This Day In Baseball February 22
Baseball history on February 22 includes Major League baseball players born that day of the year, Major League baseball players who died on that date, baseball players who made their Major League debut on that date, and Major League baseball players who appeared in their final game that date.
Italy’s King Humbert is among the fans who witness the Chicagos beat the All-Americans, 3-2, outside of Rome at the Villa Borghese. Originally billed as the Spalding’s Australian Baseball Tour, the trip is expanded to include contests in Europe, much to the surprise of the captive players aboard ship en route to the Land Down Under.
As thousands cheer on both sides of the river, 48 year-old Senator legend Walter Johnson throws a silver dollar to the far side of the Rappahannock, believed to be a 386-foot toss. The Washington, D.C. Sesquicentennial celebration, which includes commemorating the 204th anniversary of George Washington’s birth, stages the event to duplicate the alleged feat that the young Virginian accomplished when he threw a silver dollar across the Potomac River.
1945 – At the major league meetings, the owners cancel the 1945 All-Star Game scheduled to be played at Boston’s Fenway Park on July 10th. Even after the cancellation, schedule-makers leave the dates of July 9, 10 and 11 open in case circumstances change, permitting the game. In place of the All-Star Game, eight simultaneous games pitting the National League vs. the American League are to be played. Seven are played, with the 8th being cancelled. Also approved is a rule change stating that a player needs 400 at bats to qualify for a batting title.
Tom Umberg, a California state assemblyman, introduces legislation which would require pro franchises to use disclaimers if they do not play the majority of home games in the location used in their name. With his “Truth in Sports Advertising Act”, the Anaheim Democrat is trying prevent the local team from changing its name to the Los Angeles Angels of Anaheim.
2006 – The Los Angeles Dodgers announce the team has extended the contract of Vin Scully through 2008. The Hall of Fame broadcaster, considered by many to be the best announcer in history, is beginning his 57th year in the Dodger organization, which is believed to be the longest tenure of any on-air individual in sports history.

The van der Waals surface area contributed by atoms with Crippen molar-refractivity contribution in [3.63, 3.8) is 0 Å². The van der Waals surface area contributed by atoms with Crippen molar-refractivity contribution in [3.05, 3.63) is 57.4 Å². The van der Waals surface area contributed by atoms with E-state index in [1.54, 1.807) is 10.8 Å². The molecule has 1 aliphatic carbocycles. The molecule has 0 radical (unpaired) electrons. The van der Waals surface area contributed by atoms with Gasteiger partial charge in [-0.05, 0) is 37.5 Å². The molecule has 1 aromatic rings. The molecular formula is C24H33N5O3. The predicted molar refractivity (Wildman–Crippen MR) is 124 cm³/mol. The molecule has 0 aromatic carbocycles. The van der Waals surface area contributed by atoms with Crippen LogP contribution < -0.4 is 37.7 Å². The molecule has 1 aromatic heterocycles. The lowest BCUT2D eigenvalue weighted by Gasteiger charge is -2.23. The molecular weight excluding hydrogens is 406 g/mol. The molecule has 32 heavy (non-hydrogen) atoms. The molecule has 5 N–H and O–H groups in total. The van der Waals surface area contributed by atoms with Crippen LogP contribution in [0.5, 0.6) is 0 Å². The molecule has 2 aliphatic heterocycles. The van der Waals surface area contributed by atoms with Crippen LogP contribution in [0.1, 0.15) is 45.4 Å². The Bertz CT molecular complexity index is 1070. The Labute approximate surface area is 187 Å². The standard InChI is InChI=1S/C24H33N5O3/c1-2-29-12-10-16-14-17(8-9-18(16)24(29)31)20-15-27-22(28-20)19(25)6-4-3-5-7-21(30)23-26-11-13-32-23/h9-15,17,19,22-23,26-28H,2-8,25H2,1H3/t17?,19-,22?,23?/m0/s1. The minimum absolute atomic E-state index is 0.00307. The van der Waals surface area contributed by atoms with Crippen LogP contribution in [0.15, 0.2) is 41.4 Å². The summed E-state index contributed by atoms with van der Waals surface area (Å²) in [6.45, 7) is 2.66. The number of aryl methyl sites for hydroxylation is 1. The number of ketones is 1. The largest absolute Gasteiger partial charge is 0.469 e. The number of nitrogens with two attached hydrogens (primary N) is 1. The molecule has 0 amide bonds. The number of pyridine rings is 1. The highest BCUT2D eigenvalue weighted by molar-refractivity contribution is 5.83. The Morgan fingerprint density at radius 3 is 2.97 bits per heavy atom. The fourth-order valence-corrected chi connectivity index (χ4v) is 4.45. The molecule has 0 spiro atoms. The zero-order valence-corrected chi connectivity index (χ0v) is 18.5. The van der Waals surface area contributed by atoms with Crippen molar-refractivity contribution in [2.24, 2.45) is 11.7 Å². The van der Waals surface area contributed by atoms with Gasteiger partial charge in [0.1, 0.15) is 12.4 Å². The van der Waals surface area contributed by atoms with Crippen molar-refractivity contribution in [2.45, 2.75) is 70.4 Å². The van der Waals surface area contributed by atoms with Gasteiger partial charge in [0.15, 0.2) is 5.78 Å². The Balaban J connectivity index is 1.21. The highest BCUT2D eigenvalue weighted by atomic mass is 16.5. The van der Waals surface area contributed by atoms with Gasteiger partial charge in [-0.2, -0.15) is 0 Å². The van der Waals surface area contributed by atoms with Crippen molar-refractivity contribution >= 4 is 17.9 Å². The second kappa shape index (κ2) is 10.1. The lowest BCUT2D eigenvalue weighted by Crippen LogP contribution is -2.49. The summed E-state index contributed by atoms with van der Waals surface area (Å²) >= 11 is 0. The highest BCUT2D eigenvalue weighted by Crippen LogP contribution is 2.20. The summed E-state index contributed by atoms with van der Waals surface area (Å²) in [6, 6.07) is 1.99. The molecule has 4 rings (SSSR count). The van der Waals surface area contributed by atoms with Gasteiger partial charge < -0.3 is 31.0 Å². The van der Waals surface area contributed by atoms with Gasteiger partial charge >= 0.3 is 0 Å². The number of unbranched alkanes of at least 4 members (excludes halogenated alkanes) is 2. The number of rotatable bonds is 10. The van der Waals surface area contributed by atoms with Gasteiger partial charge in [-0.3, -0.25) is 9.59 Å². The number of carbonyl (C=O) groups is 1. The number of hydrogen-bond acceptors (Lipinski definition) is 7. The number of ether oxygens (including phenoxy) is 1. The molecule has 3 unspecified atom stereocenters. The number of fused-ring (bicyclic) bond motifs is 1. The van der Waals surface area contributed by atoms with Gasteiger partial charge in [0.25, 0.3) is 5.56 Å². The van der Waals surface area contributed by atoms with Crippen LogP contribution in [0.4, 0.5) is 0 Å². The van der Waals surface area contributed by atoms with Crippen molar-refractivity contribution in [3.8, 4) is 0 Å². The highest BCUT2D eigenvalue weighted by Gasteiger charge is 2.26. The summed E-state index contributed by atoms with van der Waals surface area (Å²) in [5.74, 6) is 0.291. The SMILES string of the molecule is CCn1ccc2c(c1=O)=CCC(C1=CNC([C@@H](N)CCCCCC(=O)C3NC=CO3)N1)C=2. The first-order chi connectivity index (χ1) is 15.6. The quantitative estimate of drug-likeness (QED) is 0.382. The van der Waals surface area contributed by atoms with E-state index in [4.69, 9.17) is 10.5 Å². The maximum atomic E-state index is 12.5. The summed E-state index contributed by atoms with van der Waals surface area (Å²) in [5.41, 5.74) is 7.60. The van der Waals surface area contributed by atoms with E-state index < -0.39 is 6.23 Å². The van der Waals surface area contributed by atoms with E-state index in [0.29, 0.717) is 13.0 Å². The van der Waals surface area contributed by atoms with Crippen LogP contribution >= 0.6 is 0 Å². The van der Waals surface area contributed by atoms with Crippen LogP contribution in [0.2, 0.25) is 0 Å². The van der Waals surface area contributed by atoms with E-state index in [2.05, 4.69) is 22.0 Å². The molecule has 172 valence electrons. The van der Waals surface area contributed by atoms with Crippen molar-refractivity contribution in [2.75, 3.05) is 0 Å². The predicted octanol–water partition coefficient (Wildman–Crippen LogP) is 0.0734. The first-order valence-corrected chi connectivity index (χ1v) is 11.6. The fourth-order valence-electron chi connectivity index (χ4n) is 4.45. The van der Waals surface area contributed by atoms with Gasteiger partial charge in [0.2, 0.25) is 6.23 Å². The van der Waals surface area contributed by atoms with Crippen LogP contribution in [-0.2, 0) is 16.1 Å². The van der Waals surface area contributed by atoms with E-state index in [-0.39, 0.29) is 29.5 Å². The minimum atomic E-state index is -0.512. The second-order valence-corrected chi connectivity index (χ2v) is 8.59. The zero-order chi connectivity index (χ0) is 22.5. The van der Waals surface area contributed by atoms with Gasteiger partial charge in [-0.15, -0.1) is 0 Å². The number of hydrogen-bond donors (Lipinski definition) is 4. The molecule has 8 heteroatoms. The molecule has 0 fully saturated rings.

The Mets, who had not gone to arbitration with a player in 16 years, come out on the short end of the hearing when southpaw Oliver Perez (15-10, 3.56) gets a favorable decision in his case from arbitrators Steven Wolf, Robert Bailey, and Elizabeth Neumeier. The southpaw is awarded $6.5 million for this year, rather than the club’s offer of $4,725,000.
2012 – Two relievers find new homes in their bids to extend their careers. David Aardsma, the former Seattle Mariners closer who missed all of 2011 because of a hip problem and Tommy John surgery, signs a one-year deal with the Yankees, while the Angels ink 39-year-old Jason Isringhausen to a minor league deal.
2017 – Major League Baseball adopts a significant rule change, as part of a strategy to speed up the game: a pitcher will no longer need to throw four pitches deliberately outside the strike zone in order to issue an intentional walk, but instead the defensive team’s manager will simply need to signal his intention to the home plate umpire, who will immediately direct the batter to advance to first base. However, given that there is on average one intentional walk every 2.5 games, the change is expected to have only a minimal impact on playing time.
2019 – Newspapers in Montreal, QC report that a prospective ownership group led by Stephen Bronfman has proposed an innovative solution to resolve the chronic ballpark problems of the Tampa Bay Rays: have the team play a significant portion of its season in Montreal, without breaking its punitive lease on sub-par Tropicana Field which runs until 2027. The team could then move permanently to Montreal if it still cannot find a new home in the Tampa area.
1998 – Tornadoes pound the Kissimmee, FL area where the Astros spring training camp is based. The fields themselves suffer minor damage. A light tower is blown down, an astroturf field is ripped up and a batting cage is blown across the street and crumpled into a heap. Power is out and several nearby homes where the Astros were staying are damaged. Eight people die at a nearby RV park. The Astros donate money to the relief efforts.